Friday 15 August 2014

A look at Nature's profits

Who in their right mind pays thirty-two bucks for a pay-per-view article?
I assume nobody. If you can understand a jargon filled peer-reviewed article on muonic neutrinos, the chances are you know someone whose academic library has access. But if that is the case why bother?

I would guess it is make the library subscription prices a bargain, after all one issue of Nature bought from the shop costs ten pounds (15 USD) whereas a annual personal subscription comes to 4 USD per issue. Namely the usual bulk sale. Apart from the small details that (a) in both Nature and Science the per issue cost printed on the cover (10 units of some currency) has not changed for decades and (b) newsagents do not sell New Scientist half the time, so will never sell Science or Nature.

As it turns out, a private university in Texas (Trinity University) with 2.5k students did a trial where the library  cancelled its subscriptions and used the saved money as a fund to buy all the 30$ articles students and faculty needed. Suprisingly, it was a success according to the article I found —wikipedia does not mention if they still do it, but it does say the library has an acquisition budget of 1.8 million dollars per annum.
Annoyingly, few numbers are given in that article, except for the number of articles bought in December 2007, which was a meager 220, meaning that, assuming the students were illiterate, each faculty read only one article per month. I think I can safely say that random articles of the internet are not to be trusted.

Nature Publish Group had a quibble with the University of California over its extortionate library subscription of over one million dollars per annum. Assuming that the pricing depends on the student population —I do not know if that is what they do, I am just guessing— the university pays seven dollars for each of the 160,000 students per year to access NPG articles. Which would mean that a library subscription is cheaper than pay-per-view if on average a student reads more than one NPG article for his/her whole degree. So my guess could be right.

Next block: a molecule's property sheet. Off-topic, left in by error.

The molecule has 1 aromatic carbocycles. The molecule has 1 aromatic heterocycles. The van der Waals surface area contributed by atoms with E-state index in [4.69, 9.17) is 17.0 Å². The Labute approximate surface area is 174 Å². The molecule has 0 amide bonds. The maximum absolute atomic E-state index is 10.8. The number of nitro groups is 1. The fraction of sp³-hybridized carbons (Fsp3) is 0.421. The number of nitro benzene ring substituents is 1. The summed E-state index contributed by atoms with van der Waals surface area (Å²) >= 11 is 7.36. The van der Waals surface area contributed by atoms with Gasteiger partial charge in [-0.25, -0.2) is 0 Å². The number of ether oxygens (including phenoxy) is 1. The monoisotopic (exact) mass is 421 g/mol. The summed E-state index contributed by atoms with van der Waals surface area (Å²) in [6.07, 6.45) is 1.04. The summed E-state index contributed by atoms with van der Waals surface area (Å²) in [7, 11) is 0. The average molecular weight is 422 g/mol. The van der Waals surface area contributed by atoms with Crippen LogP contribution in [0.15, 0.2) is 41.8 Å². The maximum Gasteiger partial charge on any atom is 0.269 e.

Six dollars per year per student sounds like a bargain: it is one 33rd of the price of a yearly subscription, which sounded like a bargain to start with. So, they are loosing money and not making it, right? Actually, they still manage a 15-19% profit margin.

In the Select Committee on Science and Technology, there is an interesting (phantasmagorical) deposition by NPG (link) where they show some very weird figures:

  1. Annual income of Nature: 30M GBP
  2. Articles per year in Nature: one thousand (1/10 of those submitted)
  3. The "front half" (the intelligible bit) takes up 2/3 of the cost
  4. Editorial board: 43% cost
  5. conferences and overseas travel: 1%
  6. printing and distribution: 31%
Now, I fully see why it is called Nature: it is as badly organised as a biological system.
So they pay the editorial board 13 million per year to review one thousand articles. The worse case scenario is that they have 650 editors paid equally 20 k GBP pa. to review twenty articles annually. My guess is that there are many fewer editors than 100 (@ 100, 130 k GBP pa for ten articles per month), who get paid serious money (unlike the peer-reviewers) and go on loads of conferences.
That two thirds of the costs go to the nice summary articles that only people with the printed versions read baffles me entirely.
Basically, I thought these chaps were evil, but it turns out they just like spending money badly like the rest of us.

Update: my google search victim (NPG) is not the worst offender. It actually is Elsevier, which makes 34% profit margin, which "makes Murdoch look like a socialist" according to the Guardian...

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